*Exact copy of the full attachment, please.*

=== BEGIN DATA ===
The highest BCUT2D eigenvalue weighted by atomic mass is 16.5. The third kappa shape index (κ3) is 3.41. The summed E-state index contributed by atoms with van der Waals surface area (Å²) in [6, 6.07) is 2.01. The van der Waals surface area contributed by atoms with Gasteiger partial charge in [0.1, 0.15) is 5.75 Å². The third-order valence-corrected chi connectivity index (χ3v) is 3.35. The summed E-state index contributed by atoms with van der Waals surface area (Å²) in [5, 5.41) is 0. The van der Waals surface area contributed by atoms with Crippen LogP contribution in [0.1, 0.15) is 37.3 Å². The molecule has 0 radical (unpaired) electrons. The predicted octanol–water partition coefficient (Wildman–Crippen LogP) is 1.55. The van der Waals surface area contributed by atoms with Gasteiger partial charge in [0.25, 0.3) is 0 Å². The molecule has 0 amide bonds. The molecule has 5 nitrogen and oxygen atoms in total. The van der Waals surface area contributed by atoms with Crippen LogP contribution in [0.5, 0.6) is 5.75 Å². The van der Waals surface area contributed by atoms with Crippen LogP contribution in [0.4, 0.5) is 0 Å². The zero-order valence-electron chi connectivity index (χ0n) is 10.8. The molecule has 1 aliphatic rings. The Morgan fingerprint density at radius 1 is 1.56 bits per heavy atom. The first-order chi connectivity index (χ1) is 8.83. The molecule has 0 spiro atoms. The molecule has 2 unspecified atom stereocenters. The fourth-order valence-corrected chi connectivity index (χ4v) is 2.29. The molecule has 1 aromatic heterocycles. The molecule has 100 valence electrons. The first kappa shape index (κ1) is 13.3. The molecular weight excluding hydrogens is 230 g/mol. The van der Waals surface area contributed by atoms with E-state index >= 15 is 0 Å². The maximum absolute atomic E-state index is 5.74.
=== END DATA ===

The highest BCUT2D eigenvalue weighted by atomic mass is 16.5. The third kappa shape index (κ3) is 3.41. The summed E-state index contributed by atoms with van der Waals surface area (Å²) in [6, 6.07) is 2.01. The van der Waals surface area contributed by atoms with Gasteiger partial charge in [0.1, 0.15) is 5.75 Å². The third-order valence-corrected chi connectivity index (χ3v) is 3.35. The summed E-state index contributed by atoms with van der Waals surface area (Å²) in [5, 5.41) is 0. The van der Waals surface area contributed by atoms with Crippen LogP contribution in [0.1, 0.15) is 37.3 Å². The molecule has 0 radical (unpaired) electrons. The predicted octanol–water partition coefficient (Wildman–Crippen LogP) is 1.55. The van der Waals surface area contributed by atoms with Gasteiger partial charge in [0.25, 0.3) is 0 Å². The molecule has 0 amide bonds. The molecule has 5 nitrogen and oxygen atoms in total. The van der Waals surface area contributed by atoms with Crippen LogP contribution in [0.5, 0.6) is 5.75 Å². The van der Waals surface area contributed by atoms with Crippen LogP contribution in [0.4, 0.5) is 0 Å². The zero-order valence-electron chi connectivity index (χ0n) is 10.8. The molecule has 1 aliphatic rings. The Morgan fingerprint density at radius 1 is 1.56 bits per heavy atom. The first-order chi connectivity index (χ1) is 8.83. The molecule has 0 spiro atoms. The molecule has 2 unspecified atom stereocenters. The fourth-order valence-corrected chi connectivity index (χ4v) is 2.29. The molecule has 1 aromatic heterocycles. The molecule has 100 valence electrons. The first kappa shape index (κ1) is 13.3. The molecular weight excluding hydrogens is 230 g/mol. The van der Waals surface area contributed by atoms with E-state index >= 15 is 0 Å². The maximum absolute atomic E-state index is 5.74.